The Fox and the Bull
Many Sumerian proverbs have been recovered and translated from sets of cuneiform tablets dating back to the third millennium BC. In these collections the fox is the commonest wild animal that is mentioned.
Of the thirty-seven fox proverbs in the Sumerian literature several stand out as describing a relationship between two animal forms. The most easily understood of these involve The Fox and The Wild Bull.
The Fox constellation has a distinctive head region containing the star Menkar which is just behind and below the collection of stars which has been almost universally known in western Asian culture as The Bull (Taurus). The hind leg of The Bull consists of three stars which include nu and 10 Tauri. Just above these, and in front of The Foxes Head, are two stars that are close together, The Bull's Testicles xi and omicron Tauri. The relevant proverbs are:
Collection 2:65 The fox trod on the hoof of the wild bull. It didn’t hurt, it said.
Collection 8:21 A fox was pursuing the testicles of a wild bull as though about to die of hunger.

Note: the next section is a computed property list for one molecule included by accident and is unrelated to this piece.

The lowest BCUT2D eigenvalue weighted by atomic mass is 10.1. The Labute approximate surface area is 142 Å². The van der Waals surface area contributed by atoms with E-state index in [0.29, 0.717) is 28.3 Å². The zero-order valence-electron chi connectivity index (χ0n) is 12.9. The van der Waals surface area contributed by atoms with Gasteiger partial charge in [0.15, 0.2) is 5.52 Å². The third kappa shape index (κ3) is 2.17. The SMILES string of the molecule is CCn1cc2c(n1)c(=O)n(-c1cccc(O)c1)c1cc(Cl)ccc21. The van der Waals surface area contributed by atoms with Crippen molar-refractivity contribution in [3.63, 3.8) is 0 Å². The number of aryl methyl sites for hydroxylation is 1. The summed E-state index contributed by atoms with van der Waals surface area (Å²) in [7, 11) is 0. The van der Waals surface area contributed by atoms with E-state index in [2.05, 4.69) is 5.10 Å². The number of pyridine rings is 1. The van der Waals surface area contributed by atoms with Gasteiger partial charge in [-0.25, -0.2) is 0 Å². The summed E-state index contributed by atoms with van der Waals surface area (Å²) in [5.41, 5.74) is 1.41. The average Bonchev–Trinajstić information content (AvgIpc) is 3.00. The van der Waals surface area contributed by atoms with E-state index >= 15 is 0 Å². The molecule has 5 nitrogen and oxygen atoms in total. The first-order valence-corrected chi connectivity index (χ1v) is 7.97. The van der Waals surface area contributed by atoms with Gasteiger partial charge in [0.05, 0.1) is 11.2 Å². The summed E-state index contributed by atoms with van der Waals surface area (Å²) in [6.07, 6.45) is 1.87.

The Fox and The Lion
One of the better known sayings that is recorded in the Assyriological literature is:
He who seized the tail of the lion sank in the river; he who seized the tail of the fox escaped.
This refers to the water ordeal, which was part of the Sumerian and Akkadian legal codes, and to the seasonal level of the Euphrates into which the offending party was thrown to see if they would sink or swim. During the spring the river level was at a maximum whereas in the autumn it was at its lowest. Through the third and second millennia BC these seasonal periods coincided with the zeniths of two stars: The Tail of The Lion (beta Leonis), and The Tail of The Fox (beta Ceti).